Over the Channel, the iPhone launch was supposed to be a triumph. Mobile phone company O2 claims to have sold "tens of thousands" of iPhones over the weekend. Too bad they’re the only ones claiming it, while media reports tend to focus more on an even t rather “pathetic” (says ZDNet), while The Register has no problem in pointing out that “Journalists and PR minders outnumbered buyers on Friday night”.
But maybe they’re wrong and O2 is right. Well, if O2 was indeed right, the it wouldn’t have had any problem in coming up with some early activation figures (as you are aware, you must first activate the iPhone in order to legitimately use it). They didn’t and they will most certainly won’t until they have some beefy/impressive figures.
So, basically, we can safely assume that the iPhone storm was more like a nice summer breeze. What happened to the US sales champion? To put the conclusions in a cryptic way, we can say it was too little, too late. Also, it was a little too much. But let’s take them one at a time.
One of the first things criticized about the iPhone was the use of the EDGE instead of the newer and far more popular 3G. From this point of view, the iPhone is old news when compared to similar, more advanced products.
And speaking of old news, let’s get to number two: it was too late. The iPhone hit the market in the US several months and one price cut ago. Those interested in getting one already did so or just decided to skip it and look for something else. Back in June Apple managed to build up an enormous amount of hype, it might’ve well used it for a global launch in key markets. I know it would’ve been much harder than with their current schedule (especially given the local drawbacks, like the current legislation in France), but my bet it would’ve paid up in the end. “It’s here! It’s fresh out of the box! You can have it now!”…hard to resist it if you’re an early adopter, right? Well, now such an approach doesn’t work anymore. Apple had their global moments, but now it’s long gone and it won’t come back until iPhone 2, though I doubt that a second edition would actually rise up to match the first one in terms of interest.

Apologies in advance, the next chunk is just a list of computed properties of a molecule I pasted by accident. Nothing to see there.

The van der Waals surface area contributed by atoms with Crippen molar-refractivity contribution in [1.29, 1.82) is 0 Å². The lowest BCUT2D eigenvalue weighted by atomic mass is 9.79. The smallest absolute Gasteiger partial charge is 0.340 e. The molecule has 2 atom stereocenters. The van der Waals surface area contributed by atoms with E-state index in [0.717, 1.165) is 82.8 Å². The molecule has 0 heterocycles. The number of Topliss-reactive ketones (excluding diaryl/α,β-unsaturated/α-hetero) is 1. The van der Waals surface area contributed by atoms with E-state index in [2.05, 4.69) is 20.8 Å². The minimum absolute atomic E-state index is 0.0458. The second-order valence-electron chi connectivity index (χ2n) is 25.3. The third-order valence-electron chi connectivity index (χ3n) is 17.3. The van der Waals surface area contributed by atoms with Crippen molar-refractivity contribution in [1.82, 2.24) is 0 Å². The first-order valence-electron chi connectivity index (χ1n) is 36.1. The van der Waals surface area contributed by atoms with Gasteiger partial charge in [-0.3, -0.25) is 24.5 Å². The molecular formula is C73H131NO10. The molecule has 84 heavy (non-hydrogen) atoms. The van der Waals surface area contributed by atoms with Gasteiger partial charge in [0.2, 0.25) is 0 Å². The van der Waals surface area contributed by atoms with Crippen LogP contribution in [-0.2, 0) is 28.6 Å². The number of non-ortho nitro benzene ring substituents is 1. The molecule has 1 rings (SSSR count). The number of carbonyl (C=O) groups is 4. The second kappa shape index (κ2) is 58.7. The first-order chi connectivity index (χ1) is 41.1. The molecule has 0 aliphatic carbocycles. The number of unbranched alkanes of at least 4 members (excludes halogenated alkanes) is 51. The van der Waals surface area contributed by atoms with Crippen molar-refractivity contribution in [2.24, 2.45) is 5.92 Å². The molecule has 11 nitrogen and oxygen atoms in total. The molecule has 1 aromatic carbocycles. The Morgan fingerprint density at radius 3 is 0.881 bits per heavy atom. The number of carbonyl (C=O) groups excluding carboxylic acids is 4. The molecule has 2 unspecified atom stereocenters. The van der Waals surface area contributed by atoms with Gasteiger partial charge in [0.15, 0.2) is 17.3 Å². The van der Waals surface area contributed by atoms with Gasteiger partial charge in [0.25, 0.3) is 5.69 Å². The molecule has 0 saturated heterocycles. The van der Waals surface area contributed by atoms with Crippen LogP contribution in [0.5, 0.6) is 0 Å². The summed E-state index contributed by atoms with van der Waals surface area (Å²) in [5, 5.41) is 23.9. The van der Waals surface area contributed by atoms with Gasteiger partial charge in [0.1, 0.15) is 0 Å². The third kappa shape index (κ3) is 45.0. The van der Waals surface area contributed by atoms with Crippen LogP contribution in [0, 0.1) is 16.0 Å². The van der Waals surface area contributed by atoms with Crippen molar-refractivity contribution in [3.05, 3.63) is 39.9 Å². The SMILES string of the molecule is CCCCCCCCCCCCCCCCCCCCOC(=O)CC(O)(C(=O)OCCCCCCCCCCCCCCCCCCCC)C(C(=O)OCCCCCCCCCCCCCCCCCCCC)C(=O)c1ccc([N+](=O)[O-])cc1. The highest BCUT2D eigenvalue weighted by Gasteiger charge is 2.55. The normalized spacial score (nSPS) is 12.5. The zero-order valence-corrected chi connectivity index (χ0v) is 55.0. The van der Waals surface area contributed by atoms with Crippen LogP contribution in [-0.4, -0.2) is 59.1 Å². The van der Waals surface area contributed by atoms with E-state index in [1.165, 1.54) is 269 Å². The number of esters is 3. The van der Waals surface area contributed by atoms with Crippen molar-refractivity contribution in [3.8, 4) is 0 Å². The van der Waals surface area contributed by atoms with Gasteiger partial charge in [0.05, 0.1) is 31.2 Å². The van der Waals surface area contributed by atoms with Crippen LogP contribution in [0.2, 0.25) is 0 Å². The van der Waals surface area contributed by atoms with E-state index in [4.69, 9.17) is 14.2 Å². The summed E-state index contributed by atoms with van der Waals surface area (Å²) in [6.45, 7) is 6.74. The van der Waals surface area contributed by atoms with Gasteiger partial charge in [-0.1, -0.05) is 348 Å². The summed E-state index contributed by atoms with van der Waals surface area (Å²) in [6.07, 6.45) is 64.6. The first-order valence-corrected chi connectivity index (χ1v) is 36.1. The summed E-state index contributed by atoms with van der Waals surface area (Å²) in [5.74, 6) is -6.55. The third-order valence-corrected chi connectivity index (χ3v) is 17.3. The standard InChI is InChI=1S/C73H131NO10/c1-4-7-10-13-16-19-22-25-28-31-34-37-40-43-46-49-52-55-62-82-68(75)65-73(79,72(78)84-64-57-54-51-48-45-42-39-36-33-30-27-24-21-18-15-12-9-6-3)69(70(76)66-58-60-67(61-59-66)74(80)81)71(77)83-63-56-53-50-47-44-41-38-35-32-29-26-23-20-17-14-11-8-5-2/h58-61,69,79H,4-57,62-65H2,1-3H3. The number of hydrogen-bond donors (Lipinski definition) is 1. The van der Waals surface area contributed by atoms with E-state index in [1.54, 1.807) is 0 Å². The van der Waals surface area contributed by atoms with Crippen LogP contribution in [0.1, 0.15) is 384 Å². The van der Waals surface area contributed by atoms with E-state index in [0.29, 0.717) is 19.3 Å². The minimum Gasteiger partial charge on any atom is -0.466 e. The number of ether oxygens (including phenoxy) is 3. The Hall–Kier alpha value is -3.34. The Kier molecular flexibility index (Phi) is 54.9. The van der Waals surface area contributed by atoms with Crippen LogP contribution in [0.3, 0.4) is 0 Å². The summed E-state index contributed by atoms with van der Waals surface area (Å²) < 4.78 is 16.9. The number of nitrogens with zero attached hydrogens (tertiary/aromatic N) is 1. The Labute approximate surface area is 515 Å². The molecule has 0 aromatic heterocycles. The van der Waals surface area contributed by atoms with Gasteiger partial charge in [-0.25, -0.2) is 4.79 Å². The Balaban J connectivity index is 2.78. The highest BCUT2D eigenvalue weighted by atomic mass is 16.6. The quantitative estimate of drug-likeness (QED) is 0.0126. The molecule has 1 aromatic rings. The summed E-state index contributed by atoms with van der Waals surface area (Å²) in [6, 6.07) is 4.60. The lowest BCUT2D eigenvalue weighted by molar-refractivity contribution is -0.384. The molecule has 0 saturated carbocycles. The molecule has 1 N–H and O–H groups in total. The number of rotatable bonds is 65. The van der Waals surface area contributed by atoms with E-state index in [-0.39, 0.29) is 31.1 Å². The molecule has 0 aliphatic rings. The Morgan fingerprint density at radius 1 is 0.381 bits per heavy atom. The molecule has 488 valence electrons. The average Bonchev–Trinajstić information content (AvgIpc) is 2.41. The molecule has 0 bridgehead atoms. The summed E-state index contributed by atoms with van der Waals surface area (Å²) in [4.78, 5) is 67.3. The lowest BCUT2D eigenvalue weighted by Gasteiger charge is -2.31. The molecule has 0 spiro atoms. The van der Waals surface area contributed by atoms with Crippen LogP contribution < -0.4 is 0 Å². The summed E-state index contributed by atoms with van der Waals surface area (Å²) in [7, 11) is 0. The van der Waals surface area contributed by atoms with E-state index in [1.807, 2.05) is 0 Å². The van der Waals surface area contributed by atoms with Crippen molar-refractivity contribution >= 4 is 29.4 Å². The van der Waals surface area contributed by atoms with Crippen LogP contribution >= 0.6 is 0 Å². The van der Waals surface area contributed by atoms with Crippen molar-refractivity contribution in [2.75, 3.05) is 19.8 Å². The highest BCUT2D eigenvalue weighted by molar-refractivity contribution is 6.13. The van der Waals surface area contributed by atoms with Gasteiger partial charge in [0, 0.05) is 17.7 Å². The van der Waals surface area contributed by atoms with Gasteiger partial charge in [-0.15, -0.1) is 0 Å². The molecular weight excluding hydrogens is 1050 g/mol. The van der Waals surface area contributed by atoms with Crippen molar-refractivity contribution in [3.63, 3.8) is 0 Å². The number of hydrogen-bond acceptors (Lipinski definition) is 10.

Last item on the list: it was (and still is) too much. First of all, the European prices are much more than what a US shopper has to pay nowadays. In Germany the Apple phone is sold for $587, UK has it at $566, while in the States it only costs $399. Europeans know that a price cut will come at some point in the future. They waited for so long to get the phone, why not keep on waiting for a few months more?
Furthermore, future iPhone owners must also agree to a two-year contract (which is everything but cheap) and, in return, they get a phone tied to a certain network. While this is more or less standard procedure in the US, Europeans are rather fond of the idea that they can switch networks any time they’d like and they are ready to pay more for an unlocked phone.
Unfortunately, the iPhone takes the worse part of both offers: you pay more for an unlocked phone. Definitely a “no-no”.
Most bets are that many prospective iPhone buyers are waiting to see what will happen in France, where an unlocked model has to shop alongside the locked one (as required by the French law). It doesn’t take a NASA scientist to figure it out that some customers in Germany and UK would rather go for the unlocked French phone, which can, theoretically, be used in any networks of choice. But will they be content with paying even more for that specific model? And won’t Apple take some measures to prevent that?
Back in the States, Apple decided that one person could buy only two iPhones and he or she would have to pay with a credit card instead of cash, the aim being to prevent unlockers from getting their hand son too many handsets. Will similar measures pop up in France too? I guess we’ll see next week.
Until then, I’ll say just that: in the US the iPhone managed to be the platoon leader. In Europe it’s starting to become part of the pack. Its mesmerizing powers don’t work that well anymore.